BBC Music Magazine

From the archives

Geoffrey Smith on a set of vinyl reissues, perfect for those wanting to explore the greats in superb sound

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What do we want from the archives? Come to that, who are ‘we’? The last few columns in this series have flagged recently discovered sessions by Errol Garner, Thelonious Monk, Brad Mehldau/charlie Haden – additional bounty for connoisseu­rs and dyed-in-the-wool fans. But I’m always aware of the vast, untapped potential audience of listeners largely ignorant of jazz except as a rather arcane, even insular musical style and cultural tradition, the province of a hip coterie who already know all the approved stars and brands.

Which is why I’m happy to welcome a superb new collection of classics, The Jazz Reference Collection (Dreyfus JAZZ/BMG). A 14-album compilatio­n of historic works by some of the music’s most famous names, there’s nothing here that will surprise a committed devotee, except perhaps in being reminded of the astonishin­g profusion of musical quality produced by the pantheon of jazz masters.

Beginning in 2000, the French record producer Francis Dreyfus began to issue his Jazz Reference series, albums showcasing the achievemen­ts of his jazz idols, remastered in pristine sound. The original sequence of 70 CDS has now been filleted to a set of 14 and issued for the first time on vinyl. Stylishly presented, with cool colours and pen-and-ink drawings of the individual artists, the albums exude the kind of fashionabl­e allure likely to attract younger listeners already enticed by vinyl’s special cachet.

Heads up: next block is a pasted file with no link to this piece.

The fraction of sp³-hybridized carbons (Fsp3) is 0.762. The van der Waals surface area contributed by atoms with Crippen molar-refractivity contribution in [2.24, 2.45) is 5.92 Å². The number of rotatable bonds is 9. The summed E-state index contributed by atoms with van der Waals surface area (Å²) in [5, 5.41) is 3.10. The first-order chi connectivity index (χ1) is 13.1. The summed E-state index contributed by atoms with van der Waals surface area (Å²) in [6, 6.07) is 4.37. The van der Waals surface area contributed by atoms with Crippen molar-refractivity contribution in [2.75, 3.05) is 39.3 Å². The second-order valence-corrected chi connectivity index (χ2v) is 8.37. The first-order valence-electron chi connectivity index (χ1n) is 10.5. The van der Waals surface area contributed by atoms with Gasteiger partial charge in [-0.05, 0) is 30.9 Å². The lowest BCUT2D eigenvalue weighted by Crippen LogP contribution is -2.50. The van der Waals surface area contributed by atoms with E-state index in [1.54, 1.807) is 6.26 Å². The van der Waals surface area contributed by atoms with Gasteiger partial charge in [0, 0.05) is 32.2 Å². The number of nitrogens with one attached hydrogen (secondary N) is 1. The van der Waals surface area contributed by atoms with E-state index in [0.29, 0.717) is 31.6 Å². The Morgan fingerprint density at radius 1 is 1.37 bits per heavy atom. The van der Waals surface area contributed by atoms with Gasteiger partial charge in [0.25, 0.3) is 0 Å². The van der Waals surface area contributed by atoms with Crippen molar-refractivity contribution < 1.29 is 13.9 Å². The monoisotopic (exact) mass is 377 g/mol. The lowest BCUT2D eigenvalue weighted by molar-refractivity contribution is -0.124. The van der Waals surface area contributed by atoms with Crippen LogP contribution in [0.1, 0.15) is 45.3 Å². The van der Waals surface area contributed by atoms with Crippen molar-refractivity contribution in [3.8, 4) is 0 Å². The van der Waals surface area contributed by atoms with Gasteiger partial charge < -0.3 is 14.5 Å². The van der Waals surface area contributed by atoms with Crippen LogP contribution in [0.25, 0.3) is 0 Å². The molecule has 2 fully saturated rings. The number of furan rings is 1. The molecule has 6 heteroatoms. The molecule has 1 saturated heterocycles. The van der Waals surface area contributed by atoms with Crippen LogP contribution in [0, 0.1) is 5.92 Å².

I know: statistics indicate that some vinyl-fanciers are just retro hipsters who don’t even play the albums they buy. But it’s not the whole truth. Many do listen, and are bowled over by the difference in the sound pouring from their speakers compared to their tinny phones. And what sounds they’ll get from the

Jazz Reference discs: the best of the best, with Ellington,

Billie Holiday, Charlie Parker, Miles Davis and John Coltrane, Lester Young, Louis Armstrong, on and on. The shock of the old, a timeless pleasure perhaps never experience­d before. Repackaged, resplenden­t, bright as new.

 ??  ?? A good reed: tenor saxophonis­t Lester Young in 1956
A good reed: tenor saxophonis­t Lester Young in 1956
 ??  ?? The greatest jazz players and their music are explored in Geoffrey Smith’s Jazz, a weekly programme broadcast on Saturdays from 12am-1am
The greatest jazz players and their music are explored in Geoffrey Smith’s Jazz, a weekly programme broadcast on Saturdays from 12am-1am
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